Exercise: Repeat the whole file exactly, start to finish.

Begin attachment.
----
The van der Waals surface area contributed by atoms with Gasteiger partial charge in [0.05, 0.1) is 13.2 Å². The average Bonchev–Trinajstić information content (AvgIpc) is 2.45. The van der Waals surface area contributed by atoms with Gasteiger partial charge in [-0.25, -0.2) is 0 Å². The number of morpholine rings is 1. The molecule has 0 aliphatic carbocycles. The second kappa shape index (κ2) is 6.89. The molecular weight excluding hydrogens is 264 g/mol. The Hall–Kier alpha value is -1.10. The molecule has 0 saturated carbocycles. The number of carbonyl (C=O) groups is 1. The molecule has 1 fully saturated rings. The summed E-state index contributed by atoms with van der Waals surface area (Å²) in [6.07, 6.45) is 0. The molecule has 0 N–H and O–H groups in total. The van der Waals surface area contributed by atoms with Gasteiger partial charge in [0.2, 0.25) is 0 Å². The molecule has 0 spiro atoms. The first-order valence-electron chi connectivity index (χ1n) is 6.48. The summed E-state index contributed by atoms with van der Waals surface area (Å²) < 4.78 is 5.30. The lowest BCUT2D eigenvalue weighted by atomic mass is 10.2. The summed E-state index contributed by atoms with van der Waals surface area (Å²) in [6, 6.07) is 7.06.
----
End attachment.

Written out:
The van der Waals surface area contributed by atoms with Gasteiger partial charge in [0.05, 0.1) is 13.2 Å². The average Bonchev–Trinajstić information content (AvgIpc) is 2.45. The van der Waals surface area contributed by atoms with Gasteiger partial charge in [-0.25, -0.2) is 0 Å². The number of morpholine rings is 1. The molecule has 0 aliphatic carbocycles. The second kappa shape index (κ2) is 6.89. The molecular weight excluding hydrogens is 264 g/mol. The Hall–Kier alpha value is -1.10. The molecule has 0 saturated carbocycles. The number of carbonyl (C=O) groups is 1. The molecule has 1 fully saturated rings. The summed E-state index contributed by atoms with van der Waals surface area (Å²) in [6.07, 6.45) is 0. The molecule has 0 N–H and O–H groups in total. The van der Waals surface area contributed by atoms with Gasteiger partial charge in [0.2, 0.25) is 0 Å². The molecule has 0 spiro atoms. The first-order valence-electron chi connectivity index (χ1n) is 6.48. The summed E-state index contributed by atoms with van der Waals surface area (Å²) < 4.78 is 5.30. The lowest BCUT2D eigenvalue weighted by atomic mass is 10.2. The summed E-state index contributed by atoms with van der Waals surface area (Å²) in [6, 6.07) is 7.06.